Professor Nick Sparks - January 2014.
While eggs hatch successfully in the wild without human intervention, the farmer is part of the food chain and should minimise the risk of harmful micro-organisms (pathogens) and spoilage organisms contaminating the egg, the developing embryo, or the hatchling.
- Achieving an acceptable low level of microbial contamination when birds are given access to range requires a consistently high standard of husbandry.
- When handling hatching eggs it is worth remembering that, when a fertile egg emerges from the bird, it normally contains in the region of 60-120,000 cells – the early stages of embryo development. These cells are found on the upper surface of the yolk at the blastoderm (seen as a 1-2mm white spot).
- If the embryo is not to be damaged or killed the egg should be cooled immediately after lay to approximately 15°C and held at this temperature until the egg is incubated.
- Care of the hatching egg has two components:
- Preventing the contamination of the egg with harmful microbes
- Providing the embryo with environments that will not compromise its development during incubation, or kill it during storage.
Preventing the Contamination of the Egg with Harmful Microbes
- Minimise the number of ‘floor eggs’ by ‘training’ birds to use the nest boxes from point-of-lay (e.g. closing off dark areas of the house, placing nest boxes near to, or on, the floor).
- Making sure that the nest boxes are kept clean by for example, frequent re-littering of the nest box, particularly when the ground outside the house is wet or muddy.
- Collecting the eggs on sound, clean trays to minimise the number of cracked eggs.
- Collecting (on dedicated trays) dirty eggs after floor eggs to minimise the risk of cross contamination.
- Sanitising hands before handling nest clean eggs and after handling dirty eggs;
- Grade eggs carefully, rejecting second quality eggs (e.g. eggs with cracked shells, incomplete shells, wrinkled shells, very dirty shells or over or under-sized eggs).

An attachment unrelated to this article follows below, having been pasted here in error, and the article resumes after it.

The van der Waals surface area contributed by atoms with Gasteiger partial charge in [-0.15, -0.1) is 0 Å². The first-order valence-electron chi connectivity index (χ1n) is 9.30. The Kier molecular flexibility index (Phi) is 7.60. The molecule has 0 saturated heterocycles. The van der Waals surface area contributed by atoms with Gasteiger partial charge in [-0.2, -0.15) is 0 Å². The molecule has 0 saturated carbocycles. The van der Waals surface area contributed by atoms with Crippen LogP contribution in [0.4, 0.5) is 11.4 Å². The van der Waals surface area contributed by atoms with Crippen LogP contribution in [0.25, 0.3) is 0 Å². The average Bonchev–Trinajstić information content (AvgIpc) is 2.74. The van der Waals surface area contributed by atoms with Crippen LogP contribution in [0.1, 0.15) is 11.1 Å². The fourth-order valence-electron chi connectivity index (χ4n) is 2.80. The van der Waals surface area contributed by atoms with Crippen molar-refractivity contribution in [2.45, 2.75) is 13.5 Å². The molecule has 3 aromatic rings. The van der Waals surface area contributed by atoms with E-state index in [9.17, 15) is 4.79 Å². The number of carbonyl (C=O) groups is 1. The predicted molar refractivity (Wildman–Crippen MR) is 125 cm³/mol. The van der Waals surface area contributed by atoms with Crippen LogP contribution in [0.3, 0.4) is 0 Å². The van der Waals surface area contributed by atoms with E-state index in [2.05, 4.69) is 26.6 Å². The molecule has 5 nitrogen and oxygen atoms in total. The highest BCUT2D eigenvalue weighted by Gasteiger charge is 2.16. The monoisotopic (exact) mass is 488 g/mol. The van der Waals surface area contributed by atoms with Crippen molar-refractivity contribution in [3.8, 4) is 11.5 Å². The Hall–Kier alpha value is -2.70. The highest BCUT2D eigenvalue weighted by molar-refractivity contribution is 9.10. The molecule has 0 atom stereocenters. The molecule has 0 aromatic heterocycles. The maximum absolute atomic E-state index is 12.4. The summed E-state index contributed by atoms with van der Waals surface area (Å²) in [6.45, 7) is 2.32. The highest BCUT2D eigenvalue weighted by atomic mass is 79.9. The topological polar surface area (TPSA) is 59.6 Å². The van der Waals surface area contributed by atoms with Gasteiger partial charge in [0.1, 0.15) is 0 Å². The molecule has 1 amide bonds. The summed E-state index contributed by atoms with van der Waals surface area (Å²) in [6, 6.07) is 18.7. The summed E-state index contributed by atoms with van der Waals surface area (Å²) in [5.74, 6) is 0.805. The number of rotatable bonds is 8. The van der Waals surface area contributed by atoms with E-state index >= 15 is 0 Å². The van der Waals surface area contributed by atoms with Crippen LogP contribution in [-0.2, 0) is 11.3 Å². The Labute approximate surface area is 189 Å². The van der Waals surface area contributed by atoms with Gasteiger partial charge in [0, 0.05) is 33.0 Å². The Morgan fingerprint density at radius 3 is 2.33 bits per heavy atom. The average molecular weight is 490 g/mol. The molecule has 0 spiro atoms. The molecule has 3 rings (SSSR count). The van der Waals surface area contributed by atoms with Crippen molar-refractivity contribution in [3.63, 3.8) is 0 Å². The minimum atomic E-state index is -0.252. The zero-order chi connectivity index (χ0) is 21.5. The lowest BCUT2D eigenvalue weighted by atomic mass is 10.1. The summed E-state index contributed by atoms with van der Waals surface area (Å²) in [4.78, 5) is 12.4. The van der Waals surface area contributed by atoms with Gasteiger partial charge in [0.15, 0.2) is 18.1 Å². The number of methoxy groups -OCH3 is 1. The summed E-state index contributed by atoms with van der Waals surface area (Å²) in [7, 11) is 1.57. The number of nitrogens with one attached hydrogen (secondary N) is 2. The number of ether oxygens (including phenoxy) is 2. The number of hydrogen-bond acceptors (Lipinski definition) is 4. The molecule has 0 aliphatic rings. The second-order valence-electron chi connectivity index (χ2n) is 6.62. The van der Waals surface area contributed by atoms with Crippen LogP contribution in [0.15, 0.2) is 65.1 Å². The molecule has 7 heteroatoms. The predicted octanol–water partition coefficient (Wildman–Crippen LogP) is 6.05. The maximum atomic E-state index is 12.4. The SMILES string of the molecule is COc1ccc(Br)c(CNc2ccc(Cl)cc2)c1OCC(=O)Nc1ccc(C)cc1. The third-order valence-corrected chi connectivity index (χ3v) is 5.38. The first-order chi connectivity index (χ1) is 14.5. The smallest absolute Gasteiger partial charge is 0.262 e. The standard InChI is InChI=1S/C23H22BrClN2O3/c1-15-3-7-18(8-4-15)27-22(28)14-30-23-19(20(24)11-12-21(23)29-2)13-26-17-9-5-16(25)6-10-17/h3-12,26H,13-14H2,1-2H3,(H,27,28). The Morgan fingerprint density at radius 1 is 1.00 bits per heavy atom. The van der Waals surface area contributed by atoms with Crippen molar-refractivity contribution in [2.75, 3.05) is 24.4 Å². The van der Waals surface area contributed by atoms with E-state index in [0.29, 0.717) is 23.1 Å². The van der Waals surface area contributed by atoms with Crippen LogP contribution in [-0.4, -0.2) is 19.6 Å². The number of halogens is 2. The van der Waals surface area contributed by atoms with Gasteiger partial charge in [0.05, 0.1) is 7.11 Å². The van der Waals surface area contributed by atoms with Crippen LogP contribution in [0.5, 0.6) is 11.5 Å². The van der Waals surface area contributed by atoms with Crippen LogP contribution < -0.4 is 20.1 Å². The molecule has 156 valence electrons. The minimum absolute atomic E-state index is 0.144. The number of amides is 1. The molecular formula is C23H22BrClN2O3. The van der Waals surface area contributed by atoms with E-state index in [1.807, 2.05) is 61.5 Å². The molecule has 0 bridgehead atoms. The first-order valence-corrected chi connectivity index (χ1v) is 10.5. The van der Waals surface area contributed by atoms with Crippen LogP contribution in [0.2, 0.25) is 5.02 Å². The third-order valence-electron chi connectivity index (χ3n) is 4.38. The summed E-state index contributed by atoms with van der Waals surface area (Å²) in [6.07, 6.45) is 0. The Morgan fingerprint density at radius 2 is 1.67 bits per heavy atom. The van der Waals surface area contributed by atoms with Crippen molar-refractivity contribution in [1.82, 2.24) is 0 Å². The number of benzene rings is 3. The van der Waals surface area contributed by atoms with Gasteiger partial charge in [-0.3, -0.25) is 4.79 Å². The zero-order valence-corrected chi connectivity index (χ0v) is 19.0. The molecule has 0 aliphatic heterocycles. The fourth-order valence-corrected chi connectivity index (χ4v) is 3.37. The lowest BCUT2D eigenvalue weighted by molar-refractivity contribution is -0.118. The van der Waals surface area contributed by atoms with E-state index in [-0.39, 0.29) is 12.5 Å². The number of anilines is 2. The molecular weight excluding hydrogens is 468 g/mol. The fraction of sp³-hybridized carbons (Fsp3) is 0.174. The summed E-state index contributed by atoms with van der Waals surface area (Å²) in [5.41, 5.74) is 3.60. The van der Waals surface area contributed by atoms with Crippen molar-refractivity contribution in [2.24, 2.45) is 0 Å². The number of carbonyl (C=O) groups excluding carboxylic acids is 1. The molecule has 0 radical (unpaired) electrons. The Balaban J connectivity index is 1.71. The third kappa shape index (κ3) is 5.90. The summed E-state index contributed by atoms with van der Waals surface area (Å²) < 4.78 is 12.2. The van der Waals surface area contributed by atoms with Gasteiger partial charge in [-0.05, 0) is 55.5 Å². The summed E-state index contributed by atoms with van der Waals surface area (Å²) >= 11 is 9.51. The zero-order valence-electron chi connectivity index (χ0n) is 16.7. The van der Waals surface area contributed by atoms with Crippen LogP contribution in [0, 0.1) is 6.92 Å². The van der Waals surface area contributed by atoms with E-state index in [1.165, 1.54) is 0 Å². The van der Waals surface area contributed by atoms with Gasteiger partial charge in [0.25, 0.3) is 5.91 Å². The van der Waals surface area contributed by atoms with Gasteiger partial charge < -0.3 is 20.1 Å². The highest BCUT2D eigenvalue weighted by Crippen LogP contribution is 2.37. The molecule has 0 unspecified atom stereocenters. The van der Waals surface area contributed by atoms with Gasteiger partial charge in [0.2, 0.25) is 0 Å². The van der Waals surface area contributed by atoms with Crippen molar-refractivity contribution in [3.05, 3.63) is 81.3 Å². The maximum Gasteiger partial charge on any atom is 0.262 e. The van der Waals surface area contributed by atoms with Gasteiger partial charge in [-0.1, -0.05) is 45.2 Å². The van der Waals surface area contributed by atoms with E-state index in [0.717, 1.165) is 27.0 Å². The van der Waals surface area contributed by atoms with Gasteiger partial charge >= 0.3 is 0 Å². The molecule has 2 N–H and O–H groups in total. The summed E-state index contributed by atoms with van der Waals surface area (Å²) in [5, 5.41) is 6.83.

- Wash dirty eggs correctly – water will carry bacteria through the shell so every effort must be made to stop water from passing across the shell.
Providing the embryo with environments that will not compromise its development during incubation, or kill it during storage
- It is critical that wash water is held at the correct temperature (normally approximately 42°C but follow instruction on the sanitising machine).
- Use water that is potable and has an iron level of <2ppm (levels greater than this can encourage the growth of bacteria in the egg if the water penetrates the shell).
- Ensure that an approved sanitiser is used and that it is ‘active’ (e.g. chlorine based sanitisers are prone to being inactivated by organic material).
- Do not wash eggs for longer than the period recommended.
- Do not wash excessively dirty eggs.
- Allow eggs to dry following washing.
If the eggs are to be fumigated follow the safety procedures carefully (obtaining expert advice if required) to ensure that the procedure is safe for the operator and the embryo.
Store Eggs Correctly
- Eggs should be stored at a temperature of ~15°C.
- Eggs should be stored for no longer than 7 days typically, or if stored for longer periods the eggs should be turned through 45° every 24 hours.
- Eggs should be stored in relatively humid conditions (~75% RH): humidity control is a balance between preventing excessive water loss from the egg and preventing the growth of fungi, water condensing onto the shells (so called ’sweating’), deterioration of cardboard containers, etc.
- Eggs to be stored pointed end down.
Producing Grade A hatching eggs from birds kept on range requires commitment and attention to detail. Following the guidelines above will help to ensure that the effort expended is rewarded by the minimum number of eggs rotting during incubation, and a high percentage of top quality chicks hatching.
This Technical Summary is funded by the Scottish Government